The 2018 International Bluegrass Music Association’s Entertainer of the Year, Balsam Range, has become one of the genre’s most award-winning acts. Since forming in 2007, the group has garnered 13 IBMA awards on the heels of 8 critically-acclaimed albums. Balsam Range has left audiences spellbound while headlining major festivals from coast-to-coast, selling out venues across the nation and in multiple appearances at the Grand Ole Opry. The band collaborated with the Atlanta Pops Orchestra Ensemble to record 2 albums, the second of which, Mountain Overture, debuted on the Billboard Bluegrass Chart at #5 and the Classical Crossover Chart at #6. Their previous outing, Mountain Voodoo, debuted at #4 on the Billboard Bluegrass Albums Chart and remained on that chart for 45 weeks. Three singles from that album reached #1 on the Bluegrass Today Chart, including “Blue Collar Dreams,” which spent three consecutive months at the top. The band most recently claimed the #1 radio chart spot with their single “The Girl Who Invented The Wheel.” In addition to winning Entertainer of the Year, Balsam Range vocalist Buddy Melton won IBMA’s Male Vocalist of the Year and bass player Tim Surrett won IBMA’s Bass Player of the Year in 2018.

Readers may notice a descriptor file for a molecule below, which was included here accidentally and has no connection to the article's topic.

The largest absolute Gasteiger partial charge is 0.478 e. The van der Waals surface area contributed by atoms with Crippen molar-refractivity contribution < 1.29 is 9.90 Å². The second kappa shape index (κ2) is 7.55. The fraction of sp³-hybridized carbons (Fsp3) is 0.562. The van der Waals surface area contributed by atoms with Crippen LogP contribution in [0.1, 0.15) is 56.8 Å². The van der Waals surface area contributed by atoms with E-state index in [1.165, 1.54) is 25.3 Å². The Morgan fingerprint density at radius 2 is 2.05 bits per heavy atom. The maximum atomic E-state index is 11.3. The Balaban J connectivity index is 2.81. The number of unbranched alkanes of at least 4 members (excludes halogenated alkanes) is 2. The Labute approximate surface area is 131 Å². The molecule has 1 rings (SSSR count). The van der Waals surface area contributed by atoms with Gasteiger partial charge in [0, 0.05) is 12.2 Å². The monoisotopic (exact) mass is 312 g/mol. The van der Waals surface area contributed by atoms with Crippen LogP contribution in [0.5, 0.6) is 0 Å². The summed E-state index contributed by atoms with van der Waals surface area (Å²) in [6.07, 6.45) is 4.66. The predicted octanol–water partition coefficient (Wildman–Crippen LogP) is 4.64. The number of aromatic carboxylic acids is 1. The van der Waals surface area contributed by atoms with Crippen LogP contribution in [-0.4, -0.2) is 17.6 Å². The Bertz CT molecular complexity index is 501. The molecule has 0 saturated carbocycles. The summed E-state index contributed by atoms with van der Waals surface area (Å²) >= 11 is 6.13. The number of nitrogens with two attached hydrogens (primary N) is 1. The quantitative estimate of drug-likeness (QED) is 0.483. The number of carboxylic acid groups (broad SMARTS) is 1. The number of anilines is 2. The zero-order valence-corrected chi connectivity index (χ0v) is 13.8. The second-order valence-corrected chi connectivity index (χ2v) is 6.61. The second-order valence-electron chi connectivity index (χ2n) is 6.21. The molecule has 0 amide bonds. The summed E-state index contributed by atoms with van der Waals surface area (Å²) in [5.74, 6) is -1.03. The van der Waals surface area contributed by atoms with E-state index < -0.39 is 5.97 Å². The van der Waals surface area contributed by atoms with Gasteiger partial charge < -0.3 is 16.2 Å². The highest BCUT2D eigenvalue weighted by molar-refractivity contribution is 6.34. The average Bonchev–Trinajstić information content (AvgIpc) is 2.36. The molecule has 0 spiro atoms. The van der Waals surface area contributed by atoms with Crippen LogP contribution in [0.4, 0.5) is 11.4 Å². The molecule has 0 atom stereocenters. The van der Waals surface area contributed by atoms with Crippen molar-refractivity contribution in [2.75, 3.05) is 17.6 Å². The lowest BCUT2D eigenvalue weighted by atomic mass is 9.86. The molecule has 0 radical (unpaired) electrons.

Peter Case’s work sets the bar for authenticity, passion and imagination and spans a number of genres, including folk, blues, and rock. Raised in Buffalo, NY, Case came to the Bay area in 1973 and worked as a street musician and played in the seminal power pop group The Nerves, before moving to Los Angeles to form the Plimsouls, landing a deal with Geffen Records.

The Plimsouls achieved success with the single, "A Million Miles Away,” but broke up shortly after. Case’s 1986 solo Geffen record revealed deep roots in folk and blues, and earned him his first Grammy nomination for the song “Old Blue Car” as well as the Number 1 spot on the NY Time’s 1986 Best CDs list. Six CDs later, Case earned another nomination for Let Us Now Praise Sleepy John, a remarkable collection of songs that features Case’s voice and a single guitar. It’s clear that Case is a major talent on the Americana troubadour landscape.